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Toward an earlier diagnosis of primary ciliary dyskinesia. Which patients should undergo detailed diagnostic testing?

Toward an earlier diagnosis of primary ciliary dyskinesia. Which patients should undergo detailed diagnostic testing?
Toward an earlier diagnosis of primary ciliary dyskinesia. Which patients should undergo detailed diagnostic testing?
Primary ciliary dyskinesia (PCD) is a rare, heterogeneous, recessive, genetic disorder of motile cilia, leading to chronic upper and lower respiratory symptoms. Prevalence is estimated at around 1:10,000, but many patients remain undiagnosed, whereas others receive the label incorrectly. Proper diagnosis is complicated by the fact that the key symptoms, such as wet cough, chronic rhinitis, and recurrent upper and lower respiratory infection, are common and nonspecific. There is no single gold standard test to diagnose PCD. Currently, the diagnosis is made in patients with a compatible medical history after a demanding combination of tests including nasal nitric oxide, high-speed video microscopy, and transmission electron microscopy and genetic and ciliary culture testing. These tests are costly and need sophisticated equipment and experienced staff, restricting use to highly specialized centers. Therefore, it would be desirable to have a screening test for identifying those patients who should undergo detailed diagnostic testing. Three recent studies focused on potential screening tools: one study assessed the validity of nasal nitric oxide for screening, and two studies developed new symptom-based screening tools. These simple tools are welcome, and it is hoped that they will assist physicians in determining whom to refer for definitive testing. However, they have been developed in tertiary care settings, where 10 to 50% of tested patients have PCD. The sensitivity and specificity of the tools are reasonable, but positive and negative predictive values may be poor in primary or secondary care settings. Although these studies are an important step toward an earlier diagnosis of PCD, more remains to be done before we have tools tailored to different health care settings.
2329-6933
1239-1243
Kuehni, Claudia E.
ac67c925-ee32-429d-a3b5-c244daa314b4
Lucas, Jane S.
5cb3546c-87b2-4e59-af48-402076e25313
Kuehni, Claudia E.
ac67c925-ee32-429d-a3b5-c244daa314b4
Lucas, Jane S.
5cb3546c-87b2-4e59-af48-402076e25313

Kuehni, Claudia E. and Lucas, Jane S. (2016) Toward an earlier diagnosis of primary ciliary dyskinesia. Which patients should undergo detailed diagnostic testing? Annals of the American Thoracic Society, 13 (8), 1239-1243. (doi:10.1513/AnnalsATS.201605-331PS). (PMID:27258773)

Record type: Article

Abstract

Primary ciliary dyskinesia (PCD) is a rare, heterogeneous, recessive, genetic disorder of motile cilia, leading to chronic upper and lower respiratory symptoms. Prevalence is estimated at around 1:10,000, but many patients remain undiagnosed, whereas others receive the label incorrectly. Proper diagnosis is complicated by the fact that the key symptoms, such as wet cough, chronic rhinitis, and recurrent upper and lower respiratory infection, are common and nonspecific. There is no single gold standard test to diagnose PCD. Currently, the diagnosis is made in patients with a compatible medical history after a demanding combination of tests including nasal nitric oxide, high-speed video microscopy, and transmission electron microscopy and genetic and ciliary culture testing. These tests are costly and need sophisticated equipment and experienced staff, restricting use to highly specialized centers. Therefore, it would be desirable to have a screening test for identifying those patients who should undergo detailed diagnostic testing. Three recent studies focused on potential screening tools: one study assessed the validity of nasal nitric oxide for screening, and two studies developed new symptom-based screening tools. These simple tools are welcome, and it is hoped that they will assist physicians in determining whom to refer for definitive testing. However, they have been developed in tertiary care settings, where 10 to 50% of tested patients have PCD. The sensitivity and specificity of the tools are reasonable, but positive and negative predictive values may be poor in primary or secondary care settings. Although these studies are an important step toward an earlier diagnosis of PCD, more remains to be done before we have tools tailored to different health care settings.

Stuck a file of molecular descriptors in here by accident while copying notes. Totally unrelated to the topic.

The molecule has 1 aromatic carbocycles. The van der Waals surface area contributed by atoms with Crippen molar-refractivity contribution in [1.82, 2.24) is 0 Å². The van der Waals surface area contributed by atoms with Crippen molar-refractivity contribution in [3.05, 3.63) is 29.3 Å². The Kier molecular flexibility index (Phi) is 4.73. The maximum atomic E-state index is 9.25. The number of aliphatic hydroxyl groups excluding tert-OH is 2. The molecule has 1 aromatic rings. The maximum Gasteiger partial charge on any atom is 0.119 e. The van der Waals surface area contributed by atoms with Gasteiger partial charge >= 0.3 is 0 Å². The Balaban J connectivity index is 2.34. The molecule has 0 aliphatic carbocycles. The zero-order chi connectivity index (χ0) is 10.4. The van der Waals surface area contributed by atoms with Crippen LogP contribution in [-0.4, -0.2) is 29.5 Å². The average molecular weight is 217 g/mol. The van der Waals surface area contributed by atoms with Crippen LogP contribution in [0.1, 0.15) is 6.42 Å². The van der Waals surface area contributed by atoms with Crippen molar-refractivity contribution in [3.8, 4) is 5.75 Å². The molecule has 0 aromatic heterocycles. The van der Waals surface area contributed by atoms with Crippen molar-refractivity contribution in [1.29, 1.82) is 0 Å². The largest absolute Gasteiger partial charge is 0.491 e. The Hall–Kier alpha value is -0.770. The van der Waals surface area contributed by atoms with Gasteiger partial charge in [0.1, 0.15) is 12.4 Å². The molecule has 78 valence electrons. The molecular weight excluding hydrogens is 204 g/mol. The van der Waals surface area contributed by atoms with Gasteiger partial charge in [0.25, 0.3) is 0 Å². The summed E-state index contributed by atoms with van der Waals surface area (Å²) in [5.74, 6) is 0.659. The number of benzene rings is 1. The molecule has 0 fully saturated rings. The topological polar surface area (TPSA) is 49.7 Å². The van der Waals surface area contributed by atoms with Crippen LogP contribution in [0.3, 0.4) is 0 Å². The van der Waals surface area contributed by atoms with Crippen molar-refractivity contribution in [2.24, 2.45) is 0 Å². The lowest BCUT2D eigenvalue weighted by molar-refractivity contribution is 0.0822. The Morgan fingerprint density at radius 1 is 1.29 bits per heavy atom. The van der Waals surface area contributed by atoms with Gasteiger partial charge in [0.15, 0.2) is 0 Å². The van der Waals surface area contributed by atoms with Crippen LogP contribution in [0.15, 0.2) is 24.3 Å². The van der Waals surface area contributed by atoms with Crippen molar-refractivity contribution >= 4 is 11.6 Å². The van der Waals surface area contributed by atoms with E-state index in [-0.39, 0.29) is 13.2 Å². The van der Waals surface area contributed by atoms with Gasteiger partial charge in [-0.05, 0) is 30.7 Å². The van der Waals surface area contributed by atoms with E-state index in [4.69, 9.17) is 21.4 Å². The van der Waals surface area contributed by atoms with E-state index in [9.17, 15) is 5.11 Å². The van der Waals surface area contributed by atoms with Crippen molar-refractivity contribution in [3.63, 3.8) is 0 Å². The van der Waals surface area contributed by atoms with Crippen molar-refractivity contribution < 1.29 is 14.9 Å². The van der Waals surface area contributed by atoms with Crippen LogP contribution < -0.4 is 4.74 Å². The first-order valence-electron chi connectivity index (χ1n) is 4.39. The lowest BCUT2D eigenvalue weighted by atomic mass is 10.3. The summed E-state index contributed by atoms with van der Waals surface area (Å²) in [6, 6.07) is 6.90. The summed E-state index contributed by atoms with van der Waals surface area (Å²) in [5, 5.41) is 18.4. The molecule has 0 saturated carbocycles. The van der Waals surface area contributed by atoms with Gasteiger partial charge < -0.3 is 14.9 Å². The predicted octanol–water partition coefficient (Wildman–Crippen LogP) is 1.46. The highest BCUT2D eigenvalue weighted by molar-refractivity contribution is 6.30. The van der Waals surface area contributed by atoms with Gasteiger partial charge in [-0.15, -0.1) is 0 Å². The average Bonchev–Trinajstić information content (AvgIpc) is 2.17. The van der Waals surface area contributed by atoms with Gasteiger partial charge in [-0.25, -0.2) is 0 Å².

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__filestore.soton.ac.uk_users_jlucas1_mydocuments_Documents_Publications in preparation_respiratory writeups_Editorial annats clinical features_Perspectives-AnnATS-2016-v3-ref ed_R1.1 CLEAN.docx - Accepted Manuscript
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Accepted/In Press date: 27 May 2016
Published date: August 2016
Organisations: Clinical & Experimental Sciences

Identifiers

Local EPrints ID: 399373
URI: https://eprints.soton.ac.uk/id/eprint/399373
ISSN: 2329-6933
PURE UUID: f6a09da2-e733-4ea6-bb5a-092f46586089

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Date deposited: 15 Aug 2016 10:48
Last modified: 03 Dec 2019 06:36

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